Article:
For the outcome of the summit, see:
Stanton BA, et al. MDI Biological Laboratory Arsenic Summit: Approaches to Limiting Human Exposure to Arsenic. Curr Environ Health Rep. 2015 Sep;2(3):329-37. PMID: 26231509. DOI:10.1007/s40572-015-0057-9.
The 2014 Summit will focus on reducing the human health consequences of arsenic in the environment. The summit will open with a public lecture by Deborah Blum, best-selling author of The Poisoner’s Handbook and 2014 Kinter Lecturer, on Wednesday, August 13 at 5 p.m. A reception, sponsored by Nature’s One, will follow the lecture. The summit is modeled on the Future Search method that brings together diverse stakeholders in order to create and deliver upon concrete action plans. Participation in the stakeholder portion of the summit is by invitation only. Arsenic’s presence in the environment, from both natural and human sources, has massive human health consequences for billions of people. Worldwide, approximately 3 billion people are exposed to arsenic in food and 500 million ingest arsenic in drinking water. People are exposed to elevated levels of inorganic arsenic through drinking contaminated water, using contaminated water in food preparation and crop irrigation, industrial processes, eating contaminated food, and smoking tobacco.
Numerous studies associate arsenic with adverse health effects. Drinking water with arsenic for many years can lead to cancer of the bladder, lung, liver, prostate, and skin; diabetes; heart disease; reproductive and developmental problems; and cardiovascular, pulmonary, immunological, neurological, and endocrine problems. Fetuses and babies exposed to arsenic face an increased potential for cancer and other diseases in adulthood. Exposure has also been associated with increased infant mortality, reduced birth weight, and reduced ability to fight other diseases.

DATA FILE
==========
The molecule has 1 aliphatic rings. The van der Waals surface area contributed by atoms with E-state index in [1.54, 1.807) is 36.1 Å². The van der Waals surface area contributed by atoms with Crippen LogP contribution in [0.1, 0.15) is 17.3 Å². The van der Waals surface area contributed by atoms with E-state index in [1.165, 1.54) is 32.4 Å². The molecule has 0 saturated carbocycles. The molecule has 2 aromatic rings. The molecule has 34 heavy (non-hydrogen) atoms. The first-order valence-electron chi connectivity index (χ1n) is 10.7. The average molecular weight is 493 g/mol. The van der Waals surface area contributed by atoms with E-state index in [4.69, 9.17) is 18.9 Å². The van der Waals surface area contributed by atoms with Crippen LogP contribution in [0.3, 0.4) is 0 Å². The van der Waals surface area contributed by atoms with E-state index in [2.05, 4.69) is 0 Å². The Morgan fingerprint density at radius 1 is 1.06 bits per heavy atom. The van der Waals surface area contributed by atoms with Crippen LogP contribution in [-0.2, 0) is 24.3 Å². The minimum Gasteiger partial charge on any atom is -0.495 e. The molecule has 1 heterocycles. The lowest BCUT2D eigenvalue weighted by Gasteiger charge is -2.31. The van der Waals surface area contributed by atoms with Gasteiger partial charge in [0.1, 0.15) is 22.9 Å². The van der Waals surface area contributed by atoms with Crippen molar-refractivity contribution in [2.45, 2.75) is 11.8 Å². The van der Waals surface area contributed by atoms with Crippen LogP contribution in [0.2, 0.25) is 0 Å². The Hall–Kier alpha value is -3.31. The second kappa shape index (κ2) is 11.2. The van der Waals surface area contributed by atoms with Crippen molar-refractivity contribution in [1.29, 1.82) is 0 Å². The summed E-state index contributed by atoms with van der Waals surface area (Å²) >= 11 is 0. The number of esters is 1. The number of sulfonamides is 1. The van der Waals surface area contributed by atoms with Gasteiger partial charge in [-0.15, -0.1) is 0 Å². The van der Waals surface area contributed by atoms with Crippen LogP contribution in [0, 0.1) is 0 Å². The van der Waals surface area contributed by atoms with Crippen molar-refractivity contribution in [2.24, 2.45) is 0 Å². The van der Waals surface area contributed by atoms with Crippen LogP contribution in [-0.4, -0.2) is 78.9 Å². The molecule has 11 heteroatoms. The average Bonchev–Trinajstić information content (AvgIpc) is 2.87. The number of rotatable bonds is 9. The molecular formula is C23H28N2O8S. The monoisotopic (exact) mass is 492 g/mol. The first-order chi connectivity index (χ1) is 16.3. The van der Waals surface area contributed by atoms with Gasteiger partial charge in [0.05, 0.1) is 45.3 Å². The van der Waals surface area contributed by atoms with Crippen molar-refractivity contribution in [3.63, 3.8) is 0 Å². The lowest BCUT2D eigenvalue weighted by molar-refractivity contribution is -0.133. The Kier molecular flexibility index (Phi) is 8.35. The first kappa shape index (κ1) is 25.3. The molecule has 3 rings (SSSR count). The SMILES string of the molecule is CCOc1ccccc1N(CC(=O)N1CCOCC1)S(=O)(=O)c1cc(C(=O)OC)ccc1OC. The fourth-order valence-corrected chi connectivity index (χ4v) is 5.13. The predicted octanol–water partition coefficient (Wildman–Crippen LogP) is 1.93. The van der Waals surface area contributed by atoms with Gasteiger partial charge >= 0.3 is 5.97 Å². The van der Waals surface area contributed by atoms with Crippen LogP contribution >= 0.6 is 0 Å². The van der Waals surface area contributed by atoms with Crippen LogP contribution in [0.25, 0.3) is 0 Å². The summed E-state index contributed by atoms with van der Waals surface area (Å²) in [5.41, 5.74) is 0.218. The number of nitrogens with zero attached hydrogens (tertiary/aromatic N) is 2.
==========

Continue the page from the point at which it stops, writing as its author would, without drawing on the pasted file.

Expected actions from this summit include:
- eliminating arsenic to undetectable levels in food and drinking water
- developing novel and cost effective approaches to reduce arsenic exposure in rice, while encouraging the consumption of rice, the major food staple in the world
- developing science curricula to educate students and consumers about arsenic exposure and engage teachers and students and their families in well water testing
- creating new or leveraging existing citizen science programs to encourage and facilitate well water testing
- developing cost-effective technology for identification and reduction of arsenic in water and food
- developing a global standard for arsenic in water and food
Arsenic in Drinking Water
Arsenic is found in groundwater supplies across the globe. It is a major public health issue in several countries, including Argentina, Chile, China, India, Mexico, Taiwan, Thailand, Bangladesh, and the United States. Long-term human exposure is associated with many adverse health effects. Approximately 500 million people worldwide are exposed to arsenic in drinking water, and more than 25 million Americans drink well water contaminated with arsenic.